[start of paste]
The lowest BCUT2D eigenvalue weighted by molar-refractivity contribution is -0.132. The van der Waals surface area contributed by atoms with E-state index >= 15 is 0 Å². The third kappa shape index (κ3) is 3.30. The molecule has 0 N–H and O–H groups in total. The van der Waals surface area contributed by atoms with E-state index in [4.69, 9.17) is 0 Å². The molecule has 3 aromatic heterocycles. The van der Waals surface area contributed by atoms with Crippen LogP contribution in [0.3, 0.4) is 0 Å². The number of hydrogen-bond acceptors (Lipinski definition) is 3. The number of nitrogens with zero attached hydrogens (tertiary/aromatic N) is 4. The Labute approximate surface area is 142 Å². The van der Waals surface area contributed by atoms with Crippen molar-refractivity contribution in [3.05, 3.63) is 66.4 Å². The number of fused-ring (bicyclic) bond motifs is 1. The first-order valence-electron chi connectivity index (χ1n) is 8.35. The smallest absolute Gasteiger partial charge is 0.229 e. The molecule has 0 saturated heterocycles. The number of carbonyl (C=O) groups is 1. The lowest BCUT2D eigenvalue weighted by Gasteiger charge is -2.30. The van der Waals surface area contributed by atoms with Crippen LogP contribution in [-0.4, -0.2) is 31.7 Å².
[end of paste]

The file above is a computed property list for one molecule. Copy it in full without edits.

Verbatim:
The lowest BCUT2D eigenvalue weighted by molar-refractivity contribution is -0.132. The van der Waals surface area contributed by atoms with E-state index >= 15 is 0 Å². The third kappa shape index (κ3) is 3.30. The molecule has 0 N–H and O–H groups in total. The van der Waals surface area contributed by atoms with E-state index in [4.69, 9.17) is 0 Å². The molecule has 3 aromatic heterocycles. The van der Waals surface area contributed by atoms with Crippen LogP contribution in [0.3, 0.4) is 0 Å². The number of hydrogen-bond acceptors (Lipinski definition) is 3. The number of nitrogens with zero attached hydrogens (tertiary/aromatic N) is 4. The Labute approximate surface area is 142 Å². The van der Waals surface area contributed by atoms with Crippen molar-refractivity contribution in [3.05, 3.63) is 66.4 Å². The number of fused-ring (bicyclic) bond motifs is 1. The first-order valence-electron chi connectivity index (χ1n) is 8.35. The smallest absolute Gasteiger partial charge is 0.229 e. The molecule has 0 saturated heterocycles. The number of carbonyl (C=O) groups is 1. The lowest BCUT2D eigenvalue weighted by Gasteiger charge is -2.30. The van der Waals surface area contributed by atoms with Crippen LogP contribution in [-0.4, -0.2) is 31.7 Å².